requirements of the National Environmental Policy Act by 516 DM 
12.5(A)(10). 7.4A(10).

Government-to-Government Relationship With Tribes

    In accordance with Executive Order 13175 ``Consultation and 
Coordination With Indian Tribal Governments'' (65 FR 67249), the 
President's memorandum of April 29, 1994, ``Government-to-Government 
Relations With Native American Tribal Governments'' (59 FR 22951) and 
512 DM 2, we have evaluated potential

[[Page 32190]]

effects on federally recognized Indian tribes and have determined that 
there are no potential effects on the tribes.

Clarity of Rule

    Executive Order 12866 requires each agency to write regulations 
that are easy to understand. We invite your comments on how to make 
this rule easier to understand, including answers to questions such as 
the following: (1) Are the requirements in the rule clearly stated? (2) 
Does the rule contain technical language or jargon that interferes with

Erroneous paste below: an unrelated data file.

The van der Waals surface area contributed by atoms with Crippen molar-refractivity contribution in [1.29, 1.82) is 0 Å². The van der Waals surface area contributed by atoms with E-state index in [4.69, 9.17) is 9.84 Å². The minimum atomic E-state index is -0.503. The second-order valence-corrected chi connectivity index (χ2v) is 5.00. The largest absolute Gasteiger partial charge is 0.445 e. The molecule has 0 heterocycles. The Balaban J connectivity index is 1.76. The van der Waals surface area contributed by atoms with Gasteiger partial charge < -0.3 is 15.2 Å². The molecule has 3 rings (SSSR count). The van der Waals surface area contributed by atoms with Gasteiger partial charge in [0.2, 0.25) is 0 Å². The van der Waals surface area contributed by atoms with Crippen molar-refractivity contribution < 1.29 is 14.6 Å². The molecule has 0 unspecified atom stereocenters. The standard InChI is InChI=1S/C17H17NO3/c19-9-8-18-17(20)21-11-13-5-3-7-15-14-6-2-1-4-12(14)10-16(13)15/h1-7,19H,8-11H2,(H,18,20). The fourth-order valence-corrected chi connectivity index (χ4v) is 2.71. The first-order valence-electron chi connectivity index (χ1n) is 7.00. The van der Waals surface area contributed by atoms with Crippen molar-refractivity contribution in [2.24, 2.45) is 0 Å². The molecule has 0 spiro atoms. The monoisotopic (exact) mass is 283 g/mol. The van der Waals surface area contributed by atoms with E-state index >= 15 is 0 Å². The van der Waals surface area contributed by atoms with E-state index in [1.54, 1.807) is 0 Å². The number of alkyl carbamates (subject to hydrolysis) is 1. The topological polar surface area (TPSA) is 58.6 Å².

its clarity? (3) Does the format of the rule (grouping and order of 
sections, use of headings, paragraphing, etc.) aid or reduce its 
clarity? (4) Would the rule be easier to read if it were divided into 
more (but shorter) sections? (A ``section'' appears in bold type and is 
preceded by the symbol ``Sec.  '' and a numbered heading; for example 
Sec.  7.XX .........) (5) Is the description of the rule in the 
``Supplementary Information'' section of the preamble helpful in 
understanding the proposed rule? What else could we do to make the rule 
easier to understand?
    Send a copy of any comments that concern how we could make this 
rule easier to understand to: Office of Regulatory Affairs, Department 
of the Interior, Room 7229, 1849 C Street, NW., Washington, DC 20240.